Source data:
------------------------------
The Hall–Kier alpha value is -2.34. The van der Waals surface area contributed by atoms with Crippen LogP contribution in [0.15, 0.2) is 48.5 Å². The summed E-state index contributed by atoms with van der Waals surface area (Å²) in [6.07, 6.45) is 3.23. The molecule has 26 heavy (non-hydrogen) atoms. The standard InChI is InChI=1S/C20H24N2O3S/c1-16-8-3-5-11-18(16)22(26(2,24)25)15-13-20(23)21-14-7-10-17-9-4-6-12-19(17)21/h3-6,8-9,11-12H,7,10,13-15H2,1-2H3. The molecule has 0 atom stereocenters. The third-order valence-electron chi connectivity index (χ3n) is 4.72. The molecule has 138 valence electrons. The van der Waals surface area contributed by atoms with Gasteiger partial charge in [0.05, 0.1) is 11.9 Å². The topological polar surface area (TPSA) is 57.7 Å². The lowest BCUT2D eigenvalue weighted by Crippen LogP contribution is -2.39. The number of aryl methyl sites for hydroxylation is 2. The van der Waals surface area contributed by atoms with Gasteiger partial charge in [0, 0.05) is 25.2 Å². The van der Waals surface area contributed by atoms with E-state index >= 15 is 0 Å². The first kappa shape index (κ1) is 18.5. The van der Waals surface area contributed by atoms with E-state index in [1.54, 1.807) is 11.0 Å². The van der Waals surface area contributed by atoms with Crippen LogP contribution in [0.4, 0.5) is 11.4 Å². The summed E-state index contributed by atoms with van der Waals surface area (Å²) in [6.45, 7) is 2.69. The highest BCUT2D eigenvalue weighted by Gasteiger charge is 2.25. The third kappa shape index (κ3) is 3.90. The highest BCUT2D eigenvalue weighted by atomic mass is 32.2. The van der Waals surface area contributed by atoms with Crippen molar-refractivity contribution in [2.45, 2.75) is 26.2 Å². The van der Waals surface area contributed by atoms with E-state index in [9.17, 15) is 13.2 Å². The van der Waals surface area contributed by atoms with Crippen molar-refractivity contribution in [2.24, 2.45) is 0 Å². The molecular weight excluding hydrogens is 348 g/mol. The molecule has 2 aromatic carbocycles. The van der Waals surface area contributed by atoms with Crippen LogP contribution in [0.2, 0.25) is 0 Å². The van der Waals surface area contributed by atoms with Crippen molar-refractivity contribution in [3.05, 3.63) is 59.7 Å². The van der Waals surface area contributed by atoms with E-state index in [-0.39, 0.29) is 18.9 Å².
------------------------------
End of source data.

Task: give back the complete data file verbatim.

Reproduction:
The Hall–Kier alpha value is -2.34. The van der Waals surface area contributed by atoms with Crippen LogP contribution in [0.15, 0.2) is 48.5 Å². The summed E-state index contributed by atoms with van der Waals surface area (Å²) in [6.07, 6.45) is 3.23. The molecule has 26 heavy (non-hydrogen) atoms. The standard InChI is InChI=1S/C20H24N2O3S/c1-16-8-3-5-11-18(16)22(26(2,24)25)15-13-20(23)21-14-7-10-17-9-4-6-12-19(17)21/h3-6,8-9,11-12H,7,10,13-15H2,1-2H3. The molecule has 0 atom stereocenters. The third-order valence-electron chi connectivity index (χ3n) is 4.72. The molecule has 138 valence electrons. The van der Waals surface area contributed by atoms with Gasteiger partial charge in [0.05, 0.1) is 11.9 Å². The topological polar surface area (TPSA) is 57.7 Å². The lowest BCUT2D eigenvalue weighted by Crippen LogP contribution is -2.39. The number of aryl methyl sites for hydroxylation is 2. The van der Waals surface area contributed by atoms with Gasteiger partial charge in [0, 0.05) is 25.2 Å². The van der Waals surface area contributed by atoms with E-state index >= 15 is 0 Å². The first kappa shape index (κ1) is 18.5. The van der Waals surface area contributed by atoms with E-state index in [1.54, 1.807) is 11.0 Å². The van der Waals surface area contributed by atoms with Crippen LogP contribution in [0.4, 0.5) is 11.4 Å². The summed E-state index contributed by atoms with van der Waals surface area (Å²) in [6.45, 7) is 2.69. The highest BCUT2D eigenvalue weighted by Gasteiger charge is 2.25. The third kappa shape index (κ3) is 3.90. The highest BCUT2D eigenvalue weighted by atomic mass is 32.2. The van der Waals surface area contributed by atoms with Crippen molar-refractivity contribution in [2.45, 2.75) is 26.2 Å². The van der Waals surface area contributed by atoms with E-state index in [9.17, 15) is 13.2 Å². The van der Waals surface area contributed by atoms with Crippen molar-refractivity contribution in [2.24, 2.45) is 0 Å². The molecular weight excluding hydrogens is 348 g/mol. The molecule has 2 aromatic carbocycles. The van der Waals surface area contributed by atoms with Crippen LogP contribution in [0.2, 0.25) is 0 Å². The van der Waals surface area contributed by atoms with Crippen molar-refractivity contribution in [3.05, 3.63) is 59.7 Å². The van der Waals surface area contributed by atoms with E-state index in [-0.39, 0.29) is 18.9 Å².